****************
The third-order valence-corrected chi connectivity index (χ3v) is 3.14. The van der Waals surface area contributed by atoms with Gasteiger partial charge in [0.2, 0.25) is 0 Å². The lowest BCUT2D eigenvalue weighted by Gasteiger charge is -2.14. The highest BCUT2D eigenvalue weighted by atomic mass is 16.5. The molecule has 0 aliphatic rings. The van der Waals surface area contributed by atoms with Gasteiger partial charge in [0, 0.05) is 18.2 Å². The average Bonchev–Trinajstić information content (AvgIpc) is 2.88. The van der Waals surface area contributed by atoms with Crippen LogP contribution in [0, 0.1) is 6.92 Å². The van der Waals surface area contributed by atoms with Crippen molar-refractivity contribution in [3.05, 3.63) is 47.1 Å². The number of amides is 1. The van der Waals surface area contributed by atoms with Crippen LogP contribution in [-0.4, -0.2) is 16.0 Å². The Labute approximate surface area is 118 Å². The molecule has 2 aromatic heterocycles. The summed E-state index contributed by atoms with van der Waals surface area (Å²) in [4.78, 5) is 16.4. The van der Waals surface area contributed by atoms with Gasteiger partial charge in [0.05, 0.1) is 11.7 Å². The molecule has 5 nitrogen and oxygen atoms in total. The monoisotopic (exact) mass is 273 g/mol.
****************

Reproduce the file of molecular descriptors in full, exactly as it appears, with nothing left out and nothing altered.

The third-order valence-corrected chi connectivity index (χ3v) is 3.14. The van der Waals surface area contributed by atoms with Gasteiger partial charge in [0.2, 0.25) is 0 Å². The lowest BCUT2D eigenvalue weighted by Gasteiger charge is -2.14. The highest BCUT2D eigenvalue weighted by atomic mass is 16.5. The molecule has 0 aliphatic rings. The van der Waals surface area contributed by atoms with Gasteiger partial charge in [0, 0.05) is 18.2 Å². The average Bonchev–Trinajstić information content (AvgIpc) is 2.88. The van der Waals surface area contributed by atoms with Crippen LogP contribution in [0, 0.1) is 6.92 Å². The van der Waals surface area contributed by atoms with Crippen molar-refractivity contribution in [3.05, 3.63) is 47.1 Å². The number of amides is 1. The van der Waals surface area contributed by atoms with Crippen LogP contribution in [-0.4, -0.2) is 16.0 Å². The Labute approximate surface area is 118 Å². The molecule has 2 aromatic heterocycles. The summed E-state index contributed by atoms with van der Waals surface area (Å²) in [4.78, 5) is 16.4. The van der Waals surface area contributed by atoms with Gasteiger partial charge in [0.05, 0.1) is 11.7 Å². The molecule has 5 nitrogen and oxygen atoms in total. The monoisotopic (exact) mass is 273 g/mol.